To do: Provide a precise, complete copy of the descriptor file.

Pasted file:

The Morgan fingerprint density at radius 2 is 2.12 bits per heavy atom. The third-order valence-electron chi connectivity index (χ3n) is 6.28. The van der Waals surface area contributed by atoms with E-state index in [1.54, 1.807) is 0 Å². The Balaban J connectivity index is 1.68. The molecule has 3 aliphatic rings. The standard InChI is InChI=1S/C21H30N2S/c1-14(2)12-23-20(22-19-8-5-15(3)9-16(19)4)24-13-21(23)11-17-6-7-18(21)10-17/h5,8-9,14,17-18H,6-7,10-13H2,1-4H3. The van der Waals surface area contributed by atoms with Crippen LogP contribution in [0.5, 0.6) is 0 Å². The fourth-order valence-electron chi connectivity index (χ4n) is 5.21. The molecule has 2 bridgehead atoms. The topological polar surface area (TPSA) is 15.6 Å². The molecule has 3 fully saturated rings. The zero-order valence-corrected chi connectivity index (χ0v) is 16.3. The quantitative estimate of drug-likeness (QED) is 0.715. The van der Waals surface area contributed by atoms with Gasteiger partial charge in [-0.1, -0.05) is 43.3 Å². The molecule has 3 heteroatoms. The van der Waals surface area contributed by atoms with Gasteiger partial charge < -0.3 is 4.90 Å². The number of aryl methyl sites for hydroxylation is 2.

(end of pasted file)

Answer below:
The Morgan fingerprint density at radius 2 is 2.12 bits per heavy atom. The third-order valence-electron chi connectivity index (χ3n) is 6.28. The van der Waals surface area contributed by atoms with E-state index in [1.54, 1.807) is 0 Å². The Balaban J connectivity index is 1.68. The molecule has 3 aliphatic rings. The standard InChI is InChI=1S/C21H30N2S/c1-14(2)12-23-20(22-19-8-5-15(3)9-16(19)4)24-13-21(23)11-17-6-7-18(21)10-17/h5,8-9,14,17-18H,6-7,10-13H2,1-4H3. The van der Waals surface area contributed by atoms with Crippen LogP contribution in [0.5, 0.6) is 0 Å². The fourth-order valence-electron chi connectivity index (χ4n) is 5.21. The molecule has 2 bridgehead atoms. The topological polar surface area (TPSA) is 15.6 Å². The molecule has 3 fully saturated rings. The zero-order valence-corrected chi connectivity index (χ0v) is 16.3. The quantitative estimate of drug-likeness (QED) is 0.715. The van der Waals surface area contributed by atoms with Gasteiger partial charge in [-0.1, -0.05) is 43.3 Å². The molecule has 3 heteroatoms. The van der Waals surface area contributed by atoms with Gasteiger partial charge < -0.3 is 4.90 Å². The number of aryl methyl sites for hydroxylation is 2.